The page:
The irony is that such drives are needed precisely because regular service delivery is unable to cover the population reliably, yet local capacity continues to be stretched thin, pulled from one mission to the next. To the extent that multilaterals and international non-governmental organizations (INGOs) can offer better salaries than local government, this also contributes to the difficulty of attracting qualified and skilled individuals to work in government.
Adding to the patchy state of service delivery is the fact that access to local government services is often politically determined. In places where patronage politics has taken hold, weak state capacity is a corollary of political control over state schemes and benefits. If the local administration were genuinely effective at providing services to all residents, political leaders could neither claim to residents—their potential voters—that they (the politicians) should be credited for ensuring the residents received those services, nor could they prevent service delivery to individuals or groups whom they wish to coerce. This means that local (and, by extension, more senior) politicians have an incentive to keep local governments ineffective— a situation Athakattu Santhosh Mathew calls “state incapacity by design.”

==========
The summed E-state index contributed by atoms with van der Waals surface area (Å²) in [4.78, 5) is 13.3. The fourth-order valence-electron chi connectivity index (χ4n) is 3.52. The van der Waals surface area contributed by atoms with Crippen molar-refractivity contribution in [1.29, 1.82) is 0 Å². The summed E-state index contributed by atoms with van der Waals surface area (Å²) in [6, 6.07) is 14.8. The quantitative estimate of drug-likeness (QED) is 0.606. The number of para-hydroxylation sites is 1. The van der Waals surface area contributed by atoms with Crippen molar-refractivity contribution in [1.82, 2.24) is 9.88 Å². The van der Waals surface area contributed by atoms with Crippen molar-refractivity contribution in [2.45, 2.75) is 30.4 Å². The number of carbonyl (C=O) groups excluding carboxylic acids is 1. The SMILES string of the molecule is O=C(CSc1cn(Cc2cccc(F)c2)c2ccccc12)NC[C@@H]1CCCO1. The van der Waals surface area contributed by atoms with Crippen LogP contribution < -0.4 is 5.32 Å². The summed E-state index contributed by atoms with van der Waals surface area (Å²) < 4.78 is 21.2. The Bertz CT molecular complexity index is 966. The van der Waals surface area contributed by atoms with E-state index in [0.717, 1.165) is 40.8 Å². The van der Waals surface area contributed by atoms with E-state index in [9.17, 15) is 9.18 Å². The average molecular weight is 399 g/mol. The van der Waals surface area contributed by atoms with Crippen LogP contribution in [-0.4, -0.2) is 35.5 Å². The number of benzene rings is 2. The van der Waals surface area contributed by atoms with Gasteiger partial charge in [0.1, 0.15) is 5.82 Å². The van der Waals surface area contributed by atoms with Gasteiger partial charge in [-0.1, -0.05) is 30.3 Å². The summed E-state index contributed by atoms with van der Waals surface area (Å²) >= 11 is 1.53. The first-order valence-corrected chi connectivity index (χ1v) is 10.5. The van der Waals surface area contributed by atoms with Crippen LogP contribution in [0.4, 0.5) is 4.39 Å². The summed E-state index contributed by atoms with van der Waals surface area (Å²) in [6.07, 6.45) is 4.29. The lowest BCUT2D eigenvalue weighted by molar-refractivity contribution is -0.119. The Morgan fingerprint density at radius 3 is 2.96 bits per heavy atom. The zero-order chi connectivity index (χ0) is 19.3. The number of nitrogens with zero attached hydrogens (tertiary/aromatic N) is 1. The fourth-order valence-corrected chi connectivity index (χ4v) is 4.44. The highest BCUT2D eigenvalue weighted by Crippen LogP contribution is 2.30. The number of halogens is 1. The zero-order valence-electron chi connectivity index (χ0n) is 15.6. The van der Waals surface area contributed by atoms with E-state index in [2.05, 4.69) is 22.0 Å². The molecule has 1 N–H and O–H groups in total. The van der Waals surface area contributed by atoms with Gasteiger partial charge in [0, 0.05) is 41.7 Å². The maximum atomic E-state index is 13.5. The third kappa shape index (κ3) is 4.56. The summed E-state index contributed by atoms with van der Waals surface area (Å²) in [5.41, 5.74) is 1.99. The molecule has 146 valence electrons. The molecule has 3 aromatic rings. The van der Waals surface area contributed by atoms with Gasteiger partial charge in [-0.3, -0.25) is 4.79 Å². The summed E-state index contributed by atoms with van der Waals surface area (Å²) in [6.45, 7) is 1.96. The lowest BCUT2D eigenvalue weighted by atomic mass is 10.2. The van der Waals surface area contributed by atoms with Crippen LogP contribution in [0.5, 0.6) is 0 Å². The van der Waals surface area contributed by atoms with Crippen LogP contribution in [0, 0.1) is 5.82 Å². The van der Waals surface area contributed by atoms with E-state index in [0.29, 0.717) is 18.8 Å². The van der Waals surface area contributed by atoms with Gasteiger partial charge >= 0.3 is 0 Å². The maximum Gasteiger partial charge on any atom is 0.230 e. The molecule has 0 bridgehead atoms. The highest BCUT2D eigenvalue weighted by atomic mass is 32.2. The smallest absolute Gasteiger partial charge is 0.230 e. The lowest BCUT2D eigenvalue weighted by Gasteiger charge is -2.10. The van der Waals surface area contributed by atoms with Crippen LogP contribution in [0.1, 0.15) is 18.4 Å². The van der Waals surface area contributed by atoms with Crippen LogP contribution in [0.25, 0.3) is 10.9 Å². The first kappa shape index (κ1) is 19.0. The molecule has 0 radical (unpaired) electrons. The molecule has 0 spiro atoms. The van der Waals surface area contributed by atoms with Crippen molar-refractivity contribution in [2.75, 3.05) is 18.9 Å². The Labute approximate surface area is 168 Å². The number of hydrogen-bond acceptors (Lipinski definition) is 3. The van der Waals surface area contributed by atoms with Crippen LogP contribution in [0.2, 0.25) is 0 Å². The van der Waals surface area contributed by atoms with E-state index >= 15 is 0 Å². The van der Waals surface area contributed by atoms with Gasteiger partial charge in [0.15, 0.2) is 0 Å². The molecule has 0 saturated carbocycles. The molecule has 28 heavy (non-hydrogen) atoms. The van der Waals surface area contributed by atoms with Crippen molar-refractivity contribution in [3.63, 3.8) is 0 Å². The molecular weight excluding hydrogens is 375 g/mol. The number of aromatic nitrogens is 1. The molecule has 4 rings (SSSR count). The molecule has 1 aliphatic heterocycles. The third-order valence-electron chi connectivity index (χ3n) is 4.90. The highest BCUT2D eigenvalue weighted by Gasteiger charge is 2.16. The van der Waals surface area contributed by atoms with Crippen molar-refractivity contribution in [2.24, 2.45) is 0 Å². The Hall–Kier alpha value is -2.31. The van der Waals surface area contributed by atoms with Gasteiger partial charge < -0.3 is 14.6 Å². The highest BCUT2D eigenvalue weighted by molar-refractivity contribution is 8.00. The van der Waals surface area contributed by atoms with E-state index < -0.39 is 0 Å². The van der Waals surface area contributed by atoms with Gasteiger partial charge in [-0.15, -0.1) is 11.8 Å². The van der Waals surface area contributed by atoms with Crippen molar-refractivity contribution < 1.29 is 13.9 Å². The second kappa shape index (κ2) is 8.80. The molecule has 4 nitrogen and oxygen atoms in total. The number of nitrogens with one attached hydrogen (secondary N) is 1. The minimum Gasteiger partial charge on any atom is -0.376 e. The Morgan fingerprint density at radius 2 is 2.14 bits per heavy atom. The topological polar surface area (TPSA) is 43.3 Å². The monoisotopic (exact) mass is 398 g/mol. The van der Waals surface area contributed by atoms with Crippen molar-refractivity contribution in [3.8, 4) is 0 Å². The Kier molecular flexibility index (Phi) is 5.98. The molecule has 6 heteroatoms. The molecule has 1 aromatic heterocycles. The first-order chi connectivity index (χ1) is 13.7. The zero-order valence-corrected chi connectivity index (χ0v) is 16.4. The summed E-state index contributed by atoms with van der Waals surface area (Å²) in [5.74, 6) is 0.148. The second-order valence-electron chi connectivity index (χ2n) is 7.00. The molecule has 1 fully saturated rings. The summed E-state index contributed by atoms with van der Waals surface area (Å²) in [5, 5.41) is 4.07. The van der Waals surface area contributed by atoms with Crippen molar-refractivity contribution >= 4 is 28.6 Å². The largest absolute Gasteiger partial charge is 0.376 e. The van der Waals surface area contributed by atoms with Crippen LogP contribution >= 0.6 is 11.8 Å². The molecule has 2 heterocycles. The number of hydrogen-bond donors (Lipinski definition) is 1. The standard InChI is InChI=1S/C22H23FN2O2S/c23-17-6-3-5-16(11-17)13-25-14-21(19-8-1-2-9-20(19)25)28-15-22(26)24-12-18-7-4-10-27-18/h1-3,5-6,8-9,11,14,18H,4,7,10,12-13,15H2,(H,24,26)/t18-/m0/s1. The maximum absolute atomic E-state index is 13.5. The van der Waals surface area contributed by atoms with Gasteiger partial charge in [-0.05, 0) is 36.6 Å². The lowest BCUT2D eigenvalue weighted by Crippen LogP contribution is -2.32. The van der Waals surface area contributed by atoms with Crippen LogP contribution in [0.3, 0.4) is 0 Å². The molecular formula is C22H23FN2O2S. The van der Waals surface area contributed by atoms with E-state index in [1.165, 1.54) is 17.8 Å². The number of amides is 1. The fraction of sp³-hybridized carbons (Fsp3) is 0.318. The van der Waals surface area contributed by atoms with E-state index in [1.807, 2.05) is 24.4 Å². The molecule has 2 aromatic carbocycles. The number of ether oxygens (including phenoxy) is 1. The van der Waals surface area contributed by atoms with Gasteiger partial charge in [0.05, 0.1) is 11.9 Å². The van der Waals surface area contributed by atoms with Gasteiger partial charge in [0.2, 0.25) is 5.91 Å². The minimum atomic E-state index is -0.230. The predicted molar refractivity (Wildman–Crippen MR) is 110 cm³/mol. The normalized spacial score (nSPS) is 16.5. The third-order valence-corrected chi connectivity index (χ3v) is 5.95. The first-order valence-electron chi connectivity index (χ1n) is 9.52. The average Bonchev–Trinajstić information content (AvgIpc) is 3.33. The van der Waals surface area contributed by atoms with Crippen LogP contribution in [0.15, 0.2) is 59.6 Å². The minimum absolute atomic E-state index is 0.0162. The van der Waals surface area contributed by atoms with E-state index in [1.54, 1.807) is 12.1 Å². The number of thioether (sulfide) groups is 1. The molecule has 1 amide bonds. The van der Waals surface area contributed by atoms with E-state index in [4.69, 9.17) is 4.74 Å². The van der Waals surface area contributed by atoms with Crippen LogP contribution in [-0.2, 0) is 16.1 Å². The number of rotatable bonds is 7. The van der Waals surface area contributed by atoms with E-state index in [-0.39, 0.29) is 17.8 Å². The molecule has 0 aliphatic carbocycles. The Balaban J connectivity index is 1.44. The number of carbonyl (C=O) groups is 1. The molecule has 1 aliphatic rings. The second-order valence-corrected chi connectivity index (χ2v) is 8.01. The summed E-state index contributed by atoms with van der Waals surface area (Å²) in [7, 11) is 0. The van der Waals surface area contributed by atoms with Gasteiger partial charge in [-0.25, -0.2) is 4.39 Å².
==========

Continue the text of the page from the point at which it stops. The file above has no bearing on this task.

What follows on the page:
In practice, this means the day of a frontline worker can involve running from one task to another, frantically trying to scribble down data from each interaction, which might eventually be entered into a digital system (by the worker or a data entry operator). They may face pressure— or receive incentives—to keep some of those cases and data out of the official records. They often have to spend large amounts of time retrieving data and compiling it into various formats for reporting to various agencies, including donors and multilateral agencies. Rarely, if ever, are they paid for time spent on data entry or reporting.
CAN MORE INTEGRATED APPROACHES BE SUCCESSFULLY IMPLEMENTED?